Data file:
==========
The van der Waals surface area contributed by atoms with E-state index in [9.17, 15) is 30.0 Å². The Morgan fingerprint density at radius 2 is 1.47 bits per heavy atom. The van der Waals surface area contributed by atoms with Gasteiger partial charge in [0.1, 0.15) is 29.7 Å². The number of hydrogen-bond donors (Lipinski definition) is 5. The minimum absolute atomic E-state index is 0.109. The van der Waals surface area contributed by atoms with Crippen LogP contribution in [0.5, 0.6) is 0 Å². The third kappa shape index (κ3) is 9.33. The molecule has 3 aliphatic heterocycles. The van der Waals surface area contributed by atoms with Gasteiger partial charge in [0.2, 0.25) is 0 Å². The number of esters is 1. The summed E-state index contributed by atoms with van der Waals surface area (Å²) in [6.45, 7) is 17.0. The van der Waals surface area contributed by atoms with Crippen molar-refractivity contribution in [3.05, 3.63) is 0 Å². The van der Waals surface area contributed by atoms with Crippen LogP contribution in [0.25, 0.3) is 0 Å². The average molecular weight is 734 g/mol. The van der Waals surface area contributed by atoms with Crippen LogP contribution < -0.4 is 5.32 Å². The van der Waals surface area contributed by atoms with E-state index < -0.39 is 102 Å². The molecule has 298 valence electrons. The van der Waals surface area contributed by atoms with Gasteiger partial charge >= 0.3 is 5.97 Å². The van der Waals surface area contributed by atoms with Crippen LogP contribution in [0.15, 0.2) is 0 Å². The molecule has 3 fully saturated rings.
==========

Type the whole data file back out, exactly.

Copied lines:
The van der Waals surface area contributed by atoms with E-state index in [9.17, 15) is 30.0 Å². The Morgan fingerprint density at radius 2 is 1.47 bits per heavy atom. The van der Waals surface area contributed by atoms with Gasteiger partial charge in [0.1, 0.15) is 29.7 Å². The number of hydrogen-bond donors (Lipinski definition) is 5. The minimum absolute atomic E-state index is 0.109. The van der Waals surface area contributed by atoms with Crippen LogP contribution in [0.5, 0.6) is 0 Å². The third kappa shape index (κ3) is 9.33. The molecule has 3 aliphatic heterocycles. The van der Waals surface area contributed by atoms with Gasteiger partial charge in [0.2, 0.25) is 0 Å². The number of esters is 1. The summed E-state index contributed by atoms with van der Waals surface area (Å²) in [6.45, 7) is 17.0. The van der Waals surface area contributed by atoms with Crippen molar-refractivity contribution in [3.05, 3.63) is 0 Å². The van der Waals surface area contributed by atoms with Crippen LogP contribution in [0.25, 0.3) is 0 Å². The average molecular weight is 734 g/mol. The van der Waals surface area contributed by atoms with Crippen LogP contribution < -0.4 is 5.32 Å². The van der Waals surface area contributed by atoms with E-state index < -0.39 is 102 Å². The molecule has 298 valence electrons. The van der Waals surface area contributed by atoms with Gasteiger partial charge >= 0.3 is 5.97 Å². The van der Waals surface area contributed by atoms with Crippen LogP contribution in [0.15, 0.2) is 0 Å². The molecule has 3 fully saturated rings.